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Leadership: the trick is not to be afraid - Dian Gomes

Leadership is about giving pride of place to people, enabling them with optimism and hope, said Group Director of MAS Holdings, Dian Gomes.

Gomes was a guest speaker on leadership at a forum organised by the Sri Lanka America Society (SLAS) on Tuesday, sponsored by Nations Trust Bank and Softlogic Finance.

Dian Gomes

Gomes, an international award winning corporate leader spoke about how times are changing and how his education in CIMA, ACCA and Harvard Business School (among others) has become outdated and how Sri Lanka's traditional rigid, hierarchical attitudes need to be done away with, to suit the changing times.

"I still stand up when I see a former teacher from Royal College. Whenever my former boss from KPMG calls me, I stand up and answer the phone because I came from that milieu. But times are changing now.

I might have to listen to 24-year-old Harvard graduates tell me," Dian, this is bullshit. "What I learned is outdated now. The only edge we have over the new graduates is our experience." He also said that part of his policy in management, was to hire people who were better than him. Sri Lankans hate to hire juniors who are better than them.

They think, "These recruits will one day topple me and sit in my chair". "Learn to move on. There are a lot more things in life than the current position you hold, learn to see that and move on.

My life is not about making bras and panties (for Victoria's Secret). I employ graduates from some of the best business management brand names, and delegate. Sixty percent of my time is spent talking to people, motivating them and encouraging them to do better, on the shop floor. A five percent increase in their productivity can mean millions more in revenue."

He spoke about how everybody is a leader at some level: Parents, teachers, siblings as well as managers.

A leader should empower those around them using the 'You Can' motto instead of the 'You Can't' which he said was far more typical of Sri Lankans.

He cautioned that losses in life were much more than the victories, but that was only to be expected and the trick was not be afraid, or if afraid, to lose the fear.

I've lost far more in life than I've won, be it boxing, athletics, exams, love or corporate relationships. Can anyone of you say that you've had far more wins than losses? It's simply the way of the world.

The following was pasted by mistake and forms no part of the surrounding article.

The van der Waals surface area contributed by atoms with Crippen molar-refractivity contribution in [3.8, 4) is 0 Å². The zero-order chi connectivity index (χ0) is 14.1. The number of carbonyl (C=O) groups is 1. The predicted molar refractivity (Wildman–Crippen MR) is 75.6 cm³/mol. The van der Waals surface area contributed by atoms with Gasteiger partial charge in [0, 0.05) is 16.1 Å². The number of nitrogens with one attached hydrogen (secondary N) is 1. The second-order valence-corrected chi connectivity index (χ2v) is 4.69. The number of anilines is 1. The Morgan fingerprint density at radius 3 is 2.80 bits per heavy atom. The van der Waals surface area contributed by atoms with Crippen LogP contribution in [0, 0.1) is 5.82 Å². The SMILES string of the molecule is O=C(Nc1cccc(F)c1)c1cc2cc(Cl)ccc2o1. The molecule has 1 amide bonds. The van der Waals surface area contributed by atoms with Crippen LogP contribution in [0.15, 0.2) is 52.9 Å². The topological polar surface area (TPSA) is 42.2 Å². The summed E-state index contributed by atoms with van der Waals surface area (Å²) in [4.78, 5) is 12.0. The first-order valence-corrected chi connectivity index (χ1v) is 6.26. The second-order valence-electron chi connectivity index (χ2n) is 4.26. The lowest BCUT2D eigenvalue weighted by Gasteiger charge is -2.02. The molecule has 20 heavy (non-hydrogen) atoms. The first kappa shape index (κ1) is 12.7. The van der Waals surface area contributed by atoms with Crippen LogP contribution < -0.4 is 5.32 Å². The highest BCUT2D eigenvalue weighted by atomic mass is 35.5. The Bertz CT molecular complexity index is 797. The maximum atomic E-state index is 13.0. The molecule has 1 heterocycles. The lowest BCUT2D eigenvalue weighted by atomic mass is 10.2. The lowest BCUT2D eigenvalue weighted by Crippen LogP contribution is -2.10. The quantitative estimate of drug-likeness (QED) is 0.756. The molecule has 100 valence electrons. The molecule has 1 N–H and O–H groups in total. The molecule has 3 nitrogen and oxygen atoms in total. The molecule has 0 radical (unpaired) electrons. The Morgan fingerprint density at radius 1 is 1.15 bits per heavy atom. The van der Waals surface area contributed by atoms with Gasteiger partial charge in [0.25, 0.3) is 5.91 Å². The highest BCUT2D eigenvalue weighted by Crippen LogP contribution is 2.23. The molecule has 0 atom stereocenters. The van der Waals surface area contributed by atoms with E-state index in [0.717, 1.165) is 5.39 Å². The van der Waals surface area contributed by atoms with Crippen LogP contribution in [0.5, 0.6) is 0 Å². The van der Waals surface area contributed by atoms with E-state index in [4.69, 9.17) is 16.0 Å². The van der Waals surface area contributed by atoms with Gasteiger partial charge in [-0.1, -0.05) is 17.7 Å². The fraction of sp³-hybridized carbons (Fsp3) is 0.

"One of the hardest things I've to do is empower my boxing mentees in the rings, between rounds. Just imagine, he's sweating, bloodied up and has taken a pummelling; When he looks up he sees an animal in the other corner. And I have thirty seconds while he freshens up to motivate him again, lose his fear and go back onto the next round with a fighting spirit."

Dian who was a National Junior Flyweight Champion, in 1975 gave up boxing after he was pummelled by a fellow Sri Lankan boxer.

That boxer apparently later said that Dian, who came from a privileged background as opposed to him, lost because he was simply playing for his school and without the determination to get over his circumstances and make something better of himself. That struck a chord!

Sri Lanka had not sent a boxer to the Olympics in 40 years when in 1999, Dian was asked if he could mastermind a strategy to find an Olympic winning level boxer within the next 10 years.

He accepted the challenge but admits, he had no idea what to do.

"If you have to win a Formula 1 race and you have only a Morris Minor car, what do you do?" One of the first things he did was to convince the government to sponsor a Cuban trainer, Russia and Cuba being world champions in boxing. Then he went about selecting the most promising boys at school level from the island.

"Just because I am from Royal College, I didn't look in Royal College first.

In fact, I was more interested in the rural, underprivileged areas. I wanted boys with that extra hunger and determination to make something of themselves." Two of the most promising candidates chosen were Anuruddha Ratnayake, who made it to the Olympics in 2007 and Manju Wanniarachchi.

Dian centered his talk on leadership around his mentoring and years long journey with these boys.

In 2003, at an international championship, they had clearly won the matches they participated in, as the videos show but the judges said they had each lost by one point. "The world is not a fair place, you have to learn that, said Dian.

He had to control his own disappointment as well as comfort the boys. Over the years, there were several more wins and losses as he left his work and family to fly off on weekends to be with the boxing team. He talks about sitting in airports, exhausted and crying with dejection but he still kept going and kept the boxers going.

His worst disappointment was when Manju Wanniarachchi had his Gold Medal from the Commonwealth Games recalled because of testing positive for a banned substance.

The review is still pending but meanwhile it has been the most bitter pill to swallow for Gomes. He blames the doctor who gave the shots.

 

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